We talked a lot about principles and how we learn in Tai Chi, martial arts and beyond. Now here’s my most important lesson: Whatever you do, have fun and enjoy what you’re doing! Don’t take yourself and the art that you’re practicing too serious.

TaiChi Peking Form December 2007 520

This is not your work. You choose to come every single time you go to class or practice on your own. You invest a lot of time and energy. You might as well enjoy it and have fun.

Take it easy, there is no one who judges you – unless you let them. This is not your work. There is no goal that you need to achieve, there is no deadline. Relax, let go, open your mind for what presents itself and enjoy the ride!

Laugh about yourself as often as you can. And if you have a teacher who is deadly serious and cannot laugh about (or admit) his own mistakes – run as fast as you can.

“This is not your work. You might as well smile and enjoy what you’re doing!”
Alfons’ regular reminder in class

Send a silent smile to yourself

When you practice Tai Chi, don’t just go through the motions of the form. Use Tai Chi to generate and direct positive energy to yourself and the people training with you.

Hakutsuru 1541

Smile and then send that smile to yourself and to the different parts of your body that you are working with. Send a smile to your lungs as you inhale and be mindful of the air streaming into your lungs. Send a smile to your heart and your inner organs. Send a smile to your skin as you brush over it. Be mindful in what you do and then engage your mind for healing.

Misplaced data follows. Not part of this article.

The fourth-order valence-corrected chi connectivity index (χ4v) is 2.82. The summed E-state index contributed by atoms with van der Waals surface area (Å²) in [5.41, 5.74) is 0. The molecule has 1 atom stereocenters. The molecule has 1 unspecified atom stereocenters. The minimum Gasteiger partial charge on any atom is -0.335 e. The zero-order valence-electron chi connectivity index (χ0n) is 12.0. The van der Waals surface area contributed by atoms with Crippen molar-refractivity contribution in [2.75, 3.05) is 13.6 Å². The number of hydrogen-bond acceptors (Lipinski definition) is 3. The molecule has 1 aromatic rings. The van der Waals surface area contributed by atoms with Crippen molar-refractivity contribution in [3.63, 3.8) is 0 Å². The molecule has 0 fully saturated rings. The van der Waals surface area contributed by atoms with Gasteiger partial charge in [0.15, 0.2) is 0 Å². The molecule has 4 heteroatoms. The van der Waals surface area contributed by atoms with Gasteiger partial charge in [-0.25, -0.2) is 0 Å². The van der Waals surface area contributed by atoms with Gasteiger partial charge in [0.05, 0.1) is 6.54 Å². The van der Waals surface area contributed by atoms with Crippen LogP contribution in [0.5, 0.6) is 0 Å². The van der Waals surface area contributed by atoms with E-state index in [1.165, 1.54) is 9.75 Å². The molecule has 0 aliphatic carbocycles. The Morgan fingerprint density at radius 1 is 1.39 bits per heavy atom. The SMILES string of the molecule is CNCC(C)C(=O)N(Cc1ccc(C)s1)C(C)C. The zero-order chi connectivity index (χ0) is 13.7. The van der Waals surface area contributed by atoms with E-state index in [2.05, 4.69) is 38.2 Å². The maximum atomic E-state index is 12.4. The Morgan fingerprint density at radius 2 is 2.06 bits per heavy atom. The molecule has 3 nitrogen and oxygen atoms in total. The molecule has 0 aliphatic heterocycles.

Always be gentle and nice to yourself. In Tai Chi we don’t forcefully push our limits. We discover our boundaries and then gently tap against them. Over time they will widen and become limitless. We don’t need to break our body on the way.

Gently stretch. Ask your mind and your awareness to follow what your body is doing. Send a smile to your heart, your lungs and your inner organs and thank them from the work they are doing for you!

“Send a silent smile to your heart!”
Marlene Fuchs